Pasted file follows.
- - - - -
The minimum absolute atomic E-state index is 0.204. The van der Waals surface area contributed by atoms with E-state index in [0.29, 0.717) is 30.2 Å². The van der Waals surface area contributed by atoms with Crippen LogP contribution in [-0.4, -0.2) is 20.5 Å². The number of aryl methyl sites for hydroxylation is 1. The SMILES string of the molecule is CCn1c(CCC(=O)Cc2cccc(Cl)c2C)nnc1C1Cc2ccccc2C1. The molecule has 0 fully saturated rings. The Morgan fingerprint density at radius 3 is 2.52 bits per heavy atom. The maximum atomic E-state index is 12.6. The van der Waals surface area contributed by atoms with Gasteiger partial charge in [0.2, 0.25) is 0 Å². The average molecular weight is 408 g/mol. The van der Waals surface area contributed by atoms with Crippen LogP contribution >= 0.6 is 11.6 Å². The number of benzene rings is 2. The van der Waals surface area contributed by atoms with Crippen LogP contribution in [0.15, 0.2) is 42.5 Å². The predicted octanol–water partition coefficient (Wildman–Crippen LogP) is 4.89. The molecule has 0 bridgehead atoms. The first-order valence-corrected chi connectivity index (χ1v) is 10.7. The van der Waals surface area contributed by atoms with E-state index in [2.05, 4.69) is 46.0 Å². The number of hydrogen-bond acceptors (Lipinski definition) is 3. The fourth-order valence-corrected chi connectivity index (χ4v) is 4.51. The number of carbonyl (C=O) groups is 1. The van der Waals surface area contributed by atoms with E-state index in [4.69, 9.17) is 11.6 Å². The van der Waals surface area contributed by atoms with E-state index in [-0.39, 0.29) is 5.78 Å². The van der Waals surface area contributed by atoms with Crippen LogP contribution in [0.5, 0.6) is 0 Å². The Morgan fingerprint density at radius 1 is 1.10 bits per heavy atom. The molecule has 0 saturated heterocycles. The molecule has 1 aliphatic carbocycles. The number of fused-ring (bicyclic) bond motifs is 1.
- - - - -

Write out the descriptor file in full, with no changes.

The minimum absolute atomic E-state index is 0.204. The van der Waals surface area contributed by atoms with E-state index in [0.29, 0.717) is 30.2 Å². The van der Waals surface area contributed by atoms with Crippen LogP contribution in [-0.4, -0.2) is 20.5 Å². The number of aryl methyl sites for hydroxylation is 1. The SMILES string of the molecule is CCn1c(CCC(=O)Cc2cccc(Cl)c2C)nnc1C1Cc2ccccc2C1. The molecule has 0 fully saturated rings. The Morgan fingerprint density at radius 3 is 2.52 bits per heavy atom. The maximum atomic E-state index is 12.6. The van der Waals surface area contributed by atoms with Gasteiger partial charge in [0.2, 0.25) is 0 Å². The average molecular weight is 408 g/mol. The van der Waals surface area contributed by atoms with Crippen LogP contribution >= 0.6 is 11.6 Å². The number of benzene rings is 2. The van der Waals surface area contributed by atoms with Crippen LogP contribution in [0.15, 0.2) is 42.5 Å². The predicted octanol–water partition coefficient (Wildman–Crippen LogP) is 4.89. The molecule has 0 bridgehead atoms. The first-order valence-corrected chi connectivity index (χ1v) is 10.7. The van der Waals surface area contributed by atoms with E-state index in [2.05, 4.69) is 46.0 Å². The number of hydrogen-bond acceptors (Lipinski definition) is 3. The fourth-order valence-corrected chi connectivity index (χ4v) is 4.51. The number of carbonyl (C=O) groups is 1. The van der Waals surface area contributed by atoms with E-state index in [4.69, 9.17) is 11.6 Å². The van der Waals surface area contributed by atoms with E-state index in [-0.39, 0.29) is 5.78 Å². The van der Waals surface area contributed by atoms with Crippen LogP contribution in [0.5, 0.6) is 0 Å². The Morgan fingerprint density at radius 1 is 1.10 bits per heavy atom. The molecule has 0 saturated heterocycles. The molecule has 1 aliphatic carbocycles. The number of fused-ring (bicyclic) bond motifs is 1.